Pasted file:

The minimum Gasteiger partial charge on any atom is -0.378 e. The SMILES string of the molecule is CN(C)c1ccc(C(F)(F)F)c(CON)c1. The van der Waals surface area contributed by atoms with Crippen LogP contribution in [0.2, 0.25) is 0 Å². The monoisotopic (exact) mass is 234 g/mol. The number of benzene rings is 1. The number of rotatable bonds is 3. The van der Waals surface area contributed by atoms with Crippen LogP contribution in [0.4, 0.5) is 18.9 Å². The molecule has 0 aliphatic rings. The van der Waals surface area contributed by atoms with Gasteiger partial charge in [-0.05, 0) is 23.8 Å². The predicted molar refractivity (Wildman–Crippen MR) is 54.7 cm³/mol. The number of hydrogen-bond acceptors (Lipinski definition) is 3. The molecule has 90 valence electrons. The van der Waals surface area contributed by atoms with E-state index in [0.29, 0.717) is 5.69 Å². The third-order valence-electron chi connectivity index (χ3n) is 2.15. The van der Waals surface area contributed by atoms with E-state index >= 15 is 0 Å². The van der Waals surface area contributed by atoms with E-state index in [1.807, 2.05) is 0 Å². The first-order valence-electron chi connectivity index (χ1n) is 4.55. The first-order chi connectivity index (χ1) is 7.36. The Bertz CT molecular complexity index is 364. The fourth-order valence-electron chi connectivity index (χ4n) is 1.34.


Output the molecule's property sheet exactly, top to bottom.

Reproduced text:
The minimum Gasteiger partial charge on any atom is -0.378 e. The SMILES string of the molecule is CN(C)c1ccc(C(F)(F)F)c(CON)c1. The van der Waals surface area contributed by atoms with Crippen LogP contribution in [0.2, 0.25) is 0 Å². The monoisotopic (exact) mass is 234 g/mol. The number of benzene rings is 1. The number of rotatable bonds is 3. The van der Waals surface area contributed by atoms with Crippen LogP contribution in [0.4, 0.5) is 18.9 Å². The molecule has 0 aliphatic rings. The van der Waals surface area contributed by atoms with Gasteiger partial charge in [-0.05, 0) is 23.8 Å². The predicted molar refractivity (Wildman–Crippen MR) is 54.7 cm³/mol. The number of hydrogen-bond acceptors (Lipinski definition) is 3. The molecule has 90 valence electrons. The van der Waals surface area contributed by atoms with E-state index in [0.29, 0.717) is 5.69 Å². The third-order valence-electron chi connectivity index (χ3n) is 2.15. The van der Waals surface area contributed by atoms with E-state index >= 15 is 0 Å². The van der Waals surface area contributed by atoms with E-state index in [1.807, 2.05) is 0 Å². The first-order valence-electron chi connectivity index (χ1n) is 4.55. The first-order chi connectivity index (χ1) is 7.36. The Bertz CT molecular complexity index is 364. The fourth-order valence-electron chi connectivity index (χ4n) is 1.34.